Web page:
Monday, December 30, 2013

Expensive commutes through the XBL

The transit commuting tax benefit parity is expiring tomorrow, and Tri-State has a list of 24 "transit systems" where a monthly ticket can cost more than $130. In addition to the publicly owned transit operators they name, there are several private ones here in the New York area:

Company2012 tripsCommuter ticketMost expensiveMax costLeast expensiveMin cost
New York Trailways528,55010-trip x4Kingston$ 765.00New Paltz$ 660.00
Martz1,004,65144-tripWilkes-Barre637.25Panther Valley514.00
Carl R. Bieber Tourways (PDF)Unreported40-tripKutztown617.00Hellertown509.00
Trans-Bridge Lines1,237,30940-tripAllentown552.00MetLife404.50
Lakeland Bus1,613,36810-trip x4Andover467.60Montville340.00
Short Line (Stagecoach)4,314,78440-tripMonticello460.90Paramus225.95
Academy Lines4,121,596MonthlyForked River445.00Sayreville305.00
Suburban Transit (Stagecoach)2,810,885MonthlyPlainsboro435.00East Brunswick320.00
Community Coach (Stagecoach)587,93510-trip x4Morristown338.40Meadowlands200.00
Red and Tan Lines (Stagecoach)2,908,27420-trip x2Tomkins Cove286.20North Bergen115.60
DeCamp1,977,04140-tripWest Caldwell267.00Rutherford174.00

While many of these are owned by Stagecoach, with profits presumably flowing to Scotland, some of the other companies like DeCamp and New York Trailways are locally owned. Even if the owners take some personal profit from the transit benefit, they have been spending a lot of it here in the Tri-State area.

It's important to point out here that a large number of these "commuters" work from home at least a day or two a week. Many are small business owners, including artists and craftspeople, who travel into the city a few days a week to sell their goods.

Will these people still spend over $400 a month to sit on a bus on the Garden State Parkway or Route 80 for an hour and a half each way? Probably. They get to live in the Catskills or on the Jersey Shore and work in Manhattan.

And yes, the XBL and congestion pricing make it more worthwhile for them to sit on a bus than to drive in to the city.

Wednesday, December 25, 2013

The safety culture of Northern Boulevard

On December 20, eight-year-old Noshat Nahian was walking with his older sister to P.S. 152 in Woodside, just before the 8:00 AM bell. As they crossed Northern Boulevard at 61st Street, a truck driver turned his vehicle in front of the boy and killed him with its back wheels.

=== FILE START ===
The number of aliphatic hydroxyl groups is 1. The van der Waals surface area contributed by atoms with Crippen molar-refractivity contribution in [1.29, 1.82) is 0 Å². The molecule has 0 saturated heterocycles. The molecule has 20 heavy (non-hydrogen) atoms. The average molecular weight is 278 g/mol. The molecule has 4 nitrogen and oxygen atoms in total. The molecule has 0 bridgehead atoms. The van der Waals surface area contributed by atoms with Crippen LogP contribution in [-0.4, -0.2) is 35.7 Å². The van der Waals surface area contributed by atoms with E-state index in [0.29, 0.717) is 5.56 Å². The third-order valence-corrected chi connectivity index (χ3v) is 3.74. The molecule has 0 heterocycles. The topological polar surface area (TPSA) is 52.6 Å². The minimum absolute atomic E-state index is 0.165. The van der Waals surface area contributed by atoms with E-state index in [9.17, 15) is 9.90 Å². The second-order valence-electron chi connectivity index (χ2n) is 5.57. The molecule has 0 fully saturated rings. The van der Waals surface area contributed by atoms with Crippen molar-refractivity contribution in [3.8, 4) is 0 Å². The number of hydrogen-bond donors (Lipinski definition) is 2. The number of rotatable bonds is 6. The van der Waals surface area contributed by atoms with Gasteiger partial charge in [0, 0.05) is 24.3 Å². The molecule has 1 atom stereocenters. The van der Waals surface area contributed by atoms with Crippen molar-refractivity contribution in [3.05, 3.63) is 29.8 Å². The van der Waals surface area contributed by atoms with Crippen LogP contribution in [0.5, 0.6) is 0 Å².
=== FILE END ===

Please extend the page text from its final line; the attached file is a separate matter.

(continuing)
This concerns me directly. My child is not much older than Nahian, and goes to a similar school near a similar big ugly stroad. This could have been my kid. I'm heartened that the new group Make Queens Safer and the Bangladeshi community have helped focus media attention on this tragedy, and that City Council member Jimmy Van Bramer and State Senator Michael Gianaris have promised to fight for changes.

In that light, I want to highlight three factors that I see in this boy's death, and talk about some of the things we can do about them. The first is safety culture. A few hours after the crash, Streetsblog contrasted the treatment of truck drivers with the Federal government's response to the first fatal Metro-North train crash in over thirty years, that killed four people:

The Streetsblog editors make an important point: large numbers of people are killed by commercial drivers on our streets every year, with little oversight. Among the worst places for this are industrial areas like northern Woodside, and big stroads like Northern Boulevard. There's an atmosphere of negligence and lawlessness, and of disrespect for pedestrians, that permeates these places, and when they're mixed with houses and schools, children die. I visited the area on Saturday and took a few pictures to give you a sense of the "safety culture" or lack thereof.

This is what young Noshat saw a few minutes before his death: the sidewalk on the east side of 61st Street just north of Northern Boulevard. As is utterly typical in this area, it was mostly blocked by someone's van. In the boy's few weeks in the United States, he must have quickly learned to walk around large, deadly vehicles.

Looking past the temporary memorial to Noshat Nahian, you can see that this is also happening on the same block as P.S. 152: the car dealership has parked their wares on the sidewalk. Kids going to and from school just have to squeeze around them.